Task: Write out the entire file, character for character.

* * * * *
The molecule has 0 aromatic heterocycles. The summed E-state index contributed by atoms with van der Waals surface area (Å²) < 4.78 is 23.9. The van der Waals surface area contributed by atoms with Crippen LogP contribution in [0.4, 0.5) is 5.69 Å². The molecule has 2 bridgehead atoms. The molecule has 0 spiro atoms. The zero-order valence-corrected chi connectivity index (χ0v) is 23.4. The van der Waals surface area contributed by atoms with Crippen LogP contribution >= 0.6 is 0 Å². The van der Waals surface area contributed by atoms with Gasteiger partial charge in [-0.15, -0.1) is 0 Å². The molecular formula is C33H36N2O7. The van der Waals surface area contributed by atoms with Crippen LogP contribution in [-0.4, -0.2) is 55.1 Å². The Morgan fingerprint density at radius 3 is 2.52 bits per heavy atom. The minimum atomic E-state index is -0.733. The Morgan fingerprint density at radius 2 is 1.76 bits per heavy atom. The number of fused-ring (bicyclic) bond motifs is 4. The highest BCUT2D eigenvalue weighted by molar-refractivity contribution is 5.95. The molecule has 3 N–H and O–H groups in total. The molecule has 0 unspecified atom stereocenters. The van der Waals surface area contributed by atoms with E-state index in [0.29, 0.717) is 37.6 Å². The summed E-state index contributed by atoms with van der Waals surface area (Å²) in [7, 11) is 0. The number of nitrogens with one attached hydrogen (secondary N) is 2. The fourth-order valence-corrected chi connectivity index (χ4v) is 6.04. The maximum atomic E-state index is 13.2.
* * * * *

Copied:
The molecule has 0 aromatic heterocycles. The summed E-state index contributed by atoms with van der Waals surface area (Å²) < 4.78 is 23.9. The van der Waals surface area contributed by atoms with Crippen LogP contribution in [0.4, 0.5) is 5.69 Å². The molecule has 2 bridgehead atoms. The molecule has 0 spiro atoms. The zero-order valence-corrected chi connectivity index (χ0v) is 23.4. The van der Waals surface area contributed by atoms with Crippen LogP contribution >= 0.6 is 0 Å². The van der Waals surface area contributed by atoms with Gasteiger partial charge in [-0.15, -0.1) is 0 Å². The molecular formula is C33H36N2O7. The van der Waals surface area contributed by atoms with Crippen LogP contribution in [-0.4, -0.2) is 55.1 Å². The Morgan fingerprint density at radius 3 is 2.52 bits per heavy atom. The minimum atomic E-state index is -0.733. The Morgan fingerprint density at radius 2 is 1.76 bits per heavy atom. The number of fused-ring (bicyclic) bond motifs is 4. The highest BCUT2D eigenvalue weighted by molar-refractivity contribution is 5.95. The molecule has 3 N–H and O–H groups in total. The molecule has 0 unspecified atom stereocenters. The van der Waals surface area contributed by atoms with E-state index in [0.29, 0.717) is 37.6 Å². The summed E-state index contributed by atoms with van der Waals surface area (Å²) in [7, 11) is 0. The number of nitrogens with one attached hydrogen (secondary N) is 2. The fourth-order valence-corrected chi connectivity index (χ4v) is 6.04. The maximum atomic E-state index is 13.2.